Never did I fear turning 18, writes Ashleigh Green. For Tenille, who I met two years ago, the thought of turning 18 made her stomach tighten and ache.
BY Ashleigh Green
2009 was my year of HSC, formals, university admission entries and parties. Lady Gaga was the soundtrack of every 18th birthday as we danced naively into the abyss of adulthood. “Just dance, gonna be okay. Da-da-doo-doo-doo-n, just dance,” we sang. I believed it. Everything was gonna be okay. If I lost my job delivering butter chicken and naan for $10 an hour, I knew I’d still have a home. My parents had my back.
On the 12th of November, 2009 I became an adult according to the electoral roll, the law and the local Liquorland. But my life didn’t change all that much. I woke up the next morning in my same purple room, complete with fluffy cushions and lipstick-stained carpet. I transitioned slowly into adulthood.
My father nicknamed me Boomerang as, in typical Gen Y style I bounced between share houses, university accommodation and the family home. Every few years I’d arrive back on my parents’ doorstep with six suitcases and a truck-full of furniture that needed storage. The family home was my base and my back-up plan.
Never did I fear turning 18. Never did I imagine that turning 18 could mean being evicted from home and stripped of financial support. For Tenille (not her real name) who I met two years ago, the thought of turning 18 made her stomach tighten and ache.
I met Tenille through my role as a caseworker. She had been living in residential care since she was 13-years-old and her care was provided by shift workers who entered and exited the house on a rotating roster. New residents would come and go. Some residents would leave because a foster care placement was found. Others would simply run away or be incarcerated for months at a time.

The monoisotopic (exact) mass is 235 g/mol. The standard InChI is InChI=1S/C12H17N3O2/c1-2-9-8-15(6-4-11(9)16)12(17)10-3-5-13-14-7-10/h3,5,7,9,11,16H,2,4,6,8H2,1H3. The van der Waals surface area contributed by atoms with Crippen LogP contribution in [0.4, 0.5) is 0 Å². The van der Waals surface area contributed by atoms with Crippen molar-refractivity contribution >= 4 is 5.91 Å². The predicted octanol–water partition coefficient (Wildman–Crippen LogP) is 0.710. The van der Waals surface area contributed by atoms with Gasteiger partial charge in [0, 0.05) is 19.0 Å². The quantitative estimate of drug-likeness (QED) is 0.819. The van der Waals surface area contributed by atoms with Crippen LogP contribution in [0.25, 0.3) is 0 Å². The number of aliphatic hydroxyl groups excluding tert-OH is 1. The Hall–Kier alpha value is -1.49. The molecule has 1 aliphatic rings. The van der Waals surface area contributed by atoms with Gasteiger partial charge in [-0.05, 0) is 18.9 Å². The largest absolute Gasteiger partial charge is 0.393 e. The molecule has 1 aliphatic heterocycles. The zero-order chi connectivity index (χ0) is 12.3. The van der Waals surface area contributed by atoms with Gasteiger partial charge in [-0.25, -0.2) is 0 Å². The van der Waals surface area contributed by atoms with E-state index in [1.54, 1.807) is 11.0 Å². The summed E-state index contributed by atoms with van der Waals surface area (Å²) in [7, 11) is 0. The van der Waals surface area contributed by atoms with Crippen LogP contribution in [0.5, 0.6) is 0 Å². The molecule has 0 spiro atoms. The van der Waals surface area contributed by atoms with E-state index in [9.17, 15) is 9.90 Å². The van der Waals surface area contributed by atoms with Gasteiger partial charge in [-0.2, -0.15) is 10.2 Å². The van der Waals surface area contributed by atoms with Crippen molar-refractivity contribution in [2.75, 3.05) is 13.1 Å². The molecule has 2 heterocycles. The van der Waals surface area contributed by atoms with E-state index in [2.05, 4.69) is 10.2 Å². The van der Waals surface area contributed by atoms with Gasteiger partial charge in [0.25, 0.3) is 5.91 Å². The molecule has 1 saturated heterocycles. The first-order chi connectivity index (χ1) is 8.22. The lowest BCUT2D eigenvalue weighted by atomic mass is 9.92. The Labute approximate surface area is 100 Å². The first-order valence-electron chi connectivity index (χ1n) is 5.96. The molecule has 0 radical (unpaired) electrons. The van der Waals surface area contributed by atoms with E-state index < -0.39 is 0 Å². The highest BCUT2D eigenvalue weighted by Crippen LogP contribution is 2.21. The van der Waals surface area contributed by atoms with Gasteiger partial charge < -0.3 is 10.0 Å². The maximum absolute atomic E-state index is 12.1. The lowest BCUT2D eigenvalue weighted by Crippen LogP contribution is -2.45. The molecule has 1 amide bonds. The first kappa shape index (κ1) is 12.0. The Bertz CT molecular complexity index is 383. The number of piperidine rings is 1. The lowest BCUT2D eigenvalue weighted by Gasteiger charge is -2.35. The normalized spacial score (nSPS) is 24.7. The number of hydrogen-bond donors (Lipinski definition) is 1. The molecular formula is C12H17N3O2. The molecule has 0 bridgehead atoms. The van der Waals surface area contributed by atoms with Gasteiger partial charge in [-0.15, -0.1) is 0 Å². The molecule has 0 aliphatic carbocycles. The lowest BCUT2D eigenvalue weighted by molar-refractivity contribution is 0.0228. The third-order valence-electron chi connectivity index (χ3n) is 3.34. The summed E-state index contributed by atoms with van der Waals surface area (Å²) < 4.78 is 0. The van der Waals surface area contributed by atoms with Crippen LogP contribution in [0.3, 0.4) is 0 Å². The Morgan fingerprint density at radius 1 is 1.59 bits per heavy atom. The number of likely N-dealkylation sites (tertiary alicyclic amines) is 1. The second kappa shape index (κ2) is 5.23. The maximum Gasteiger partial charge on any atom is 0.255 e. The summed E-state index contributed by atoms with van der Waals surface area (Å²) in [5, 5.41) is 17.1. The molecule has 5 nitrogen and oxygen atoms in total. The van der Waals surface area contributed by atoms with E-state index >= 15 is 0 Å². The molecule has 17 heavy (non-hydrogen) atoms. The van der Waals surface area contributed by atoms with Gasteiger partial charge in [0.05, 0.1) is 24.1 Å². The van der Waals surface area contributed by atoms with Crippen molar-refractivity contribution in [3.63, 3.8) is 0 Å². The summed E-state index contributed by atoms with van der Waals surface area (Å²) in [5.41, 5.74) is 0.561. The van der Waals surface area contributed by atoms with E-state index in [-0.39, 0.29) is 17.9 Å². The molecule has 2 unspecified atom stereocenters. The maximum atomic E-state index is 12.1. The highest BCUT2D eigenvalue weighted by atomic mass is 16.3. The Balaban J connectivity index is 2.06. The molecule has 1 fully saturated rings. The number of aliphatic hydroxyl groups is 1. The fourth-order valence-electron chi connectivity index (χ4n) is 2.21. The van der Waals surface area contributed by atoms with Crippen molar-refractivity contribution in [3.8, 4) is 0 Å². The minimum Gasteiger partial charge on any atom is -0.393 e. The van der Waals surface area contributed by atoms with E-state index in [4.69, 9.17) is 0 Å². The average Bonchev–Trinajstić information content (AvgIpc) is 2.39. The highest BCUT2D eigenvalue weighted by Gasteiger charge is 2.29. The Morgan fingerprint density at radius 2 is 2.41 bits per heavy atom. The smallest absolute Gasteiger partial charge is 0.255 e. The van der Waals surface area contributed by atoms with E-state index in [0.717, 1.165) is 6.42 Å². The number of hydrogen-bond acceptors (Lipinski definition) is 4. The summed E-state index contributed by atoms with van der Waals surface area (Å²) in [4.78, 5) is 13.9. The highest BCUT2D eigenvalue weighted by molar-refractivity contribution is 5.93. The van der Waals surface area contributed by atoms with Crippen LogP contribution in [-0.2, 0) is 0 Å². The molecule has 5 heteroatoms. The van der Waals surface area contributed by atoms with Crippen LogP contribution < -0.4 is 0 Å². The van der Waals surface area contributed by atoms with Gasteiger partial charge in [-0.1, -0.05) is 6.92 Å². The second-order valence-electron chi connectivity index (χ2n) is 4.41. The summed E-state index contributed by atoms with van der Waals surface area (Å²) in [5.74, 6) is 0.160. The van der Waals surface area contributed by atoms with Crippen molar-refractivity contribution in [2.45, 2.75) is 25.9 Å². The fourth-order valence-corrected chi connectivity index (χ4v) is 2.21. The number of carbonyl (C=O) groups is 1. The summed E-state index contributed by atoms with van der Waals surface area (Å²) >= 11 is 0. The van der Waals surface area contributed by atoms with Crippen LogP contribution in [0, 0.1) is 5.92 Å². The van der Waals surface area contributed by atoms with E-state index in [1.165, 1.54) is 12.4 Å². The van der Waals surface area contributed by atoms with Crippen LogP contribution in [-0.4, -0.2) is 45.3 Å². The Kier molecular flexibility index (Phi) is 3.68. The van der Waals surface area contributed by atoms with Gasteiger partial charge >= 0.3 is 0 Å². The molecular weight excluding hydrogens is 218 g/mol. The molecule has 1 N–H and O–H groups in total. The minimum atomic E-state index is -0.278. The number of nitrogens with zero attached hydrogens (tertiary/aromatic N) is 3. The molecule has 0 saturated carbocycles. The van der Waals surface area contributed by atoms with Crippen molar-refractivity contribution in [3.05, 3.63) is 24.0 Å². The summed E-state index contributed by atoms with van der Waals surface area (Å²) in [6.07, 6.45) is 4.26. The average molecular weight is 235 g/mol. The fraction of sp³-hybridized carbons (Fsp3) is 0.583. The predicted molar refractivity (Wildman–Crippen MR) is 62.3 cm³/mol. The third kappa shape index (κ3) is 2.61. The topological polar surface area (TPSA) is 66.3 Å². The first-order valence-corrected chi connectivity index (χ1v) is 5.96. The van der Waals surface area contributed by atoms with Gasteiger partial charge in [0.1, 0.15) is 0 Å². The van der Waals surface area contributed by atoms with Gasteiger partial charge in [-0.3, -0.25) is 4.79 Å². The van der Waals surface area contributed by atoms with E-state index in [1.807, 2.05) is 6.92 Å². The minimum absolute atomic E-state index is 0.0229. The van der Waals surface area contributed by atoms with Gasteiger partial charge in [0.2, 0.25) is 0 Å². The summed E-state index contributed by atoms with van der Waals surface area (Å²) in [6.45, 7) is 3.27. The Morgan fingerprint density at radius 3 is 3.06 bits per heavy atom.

Tenille’s mother was a heavy ice user and her father was never on the scene. Tenille yearned for a ‘normal’ family home, but she knew that her self-harm and drug use was unmanageable for well-meaning foster carers.
Residential care was hardly a desirable environment but it provided Tenille with home-cooked meals, a daily living allowance and carers to walk her through her darkest hours. Tenille despised residential care, but she knew that she couldn’t function without it. Naturally, Tenille was petrified by the thought of turning 18, well aware that her care supports would end abruptly as the clock struck 12.
When the day finally came, she cried. Within hours of blowing out candles, Tenille was on her own. She started a six-month transitional housing lease on her 18th birthday. The private rental market was never an option for Tenille due to her age, non-existent rental history and limited finances.
Tenille still doesn’t know where she will be living next year, nor do the majority of 18-year-olds exiting Out of Home Care in Australia. Nearly 35 per cent of young people who leave Out of Home Care become homeless within the first year, according to a 2009 Create Foundation survey. When leases end or circumstances change, many young people like Tenille do not know how to access secure housing. Without family support and financial assistance, their days become an eternal search for the next couch or crisis house.
Last month Australia’s Catholic Bishops released their 2018-2019 Social Justice Statement, A Place to Call Home: Making a home for everyone in our land. The statement challenges us to confront Australia’s growing rate of homelessness and unaffordable housing.
I read the statement with Tenille’s terror still etched in my memory. Opening with the parable of the Good Samaritan, I imagined the person by the roadside as a young woman abandoned, frightened and pining for love. I imagined Tenille.
The statement challenges us not to see homelessness as a collection of individual tragedies that evoke feelings of sympathy. The statement calls for “a national response that addresses the structural causes of homelessness as a shared social responsibility”.
Just last month, the Victorian State Government announced it would increase the leaving care age in Victoria to 21. Commencing in 2019, government support will be provided to young people in Out of Home Care for an additional three years as they navigate the world of resumes, relationships and rent.
The 5,000 individual supporters, community groups and philanthropic backers who have worked for this change since 2016 are the good Samaritans of Australia’s homelessness crisis.
The road is still rocky. We will continue to meet young people by the roadside, stripped of their dignity with wounds to bandage. Young people outside of Victoria will continue to have their support discontinued on the morning of their 18th birthday.
There will be many more tears to wipe away on the roadside.
But we can use our voices. We can advocate for structural change.
Jesus’ parable shows us how revolutionary and effective the actions of one person can be.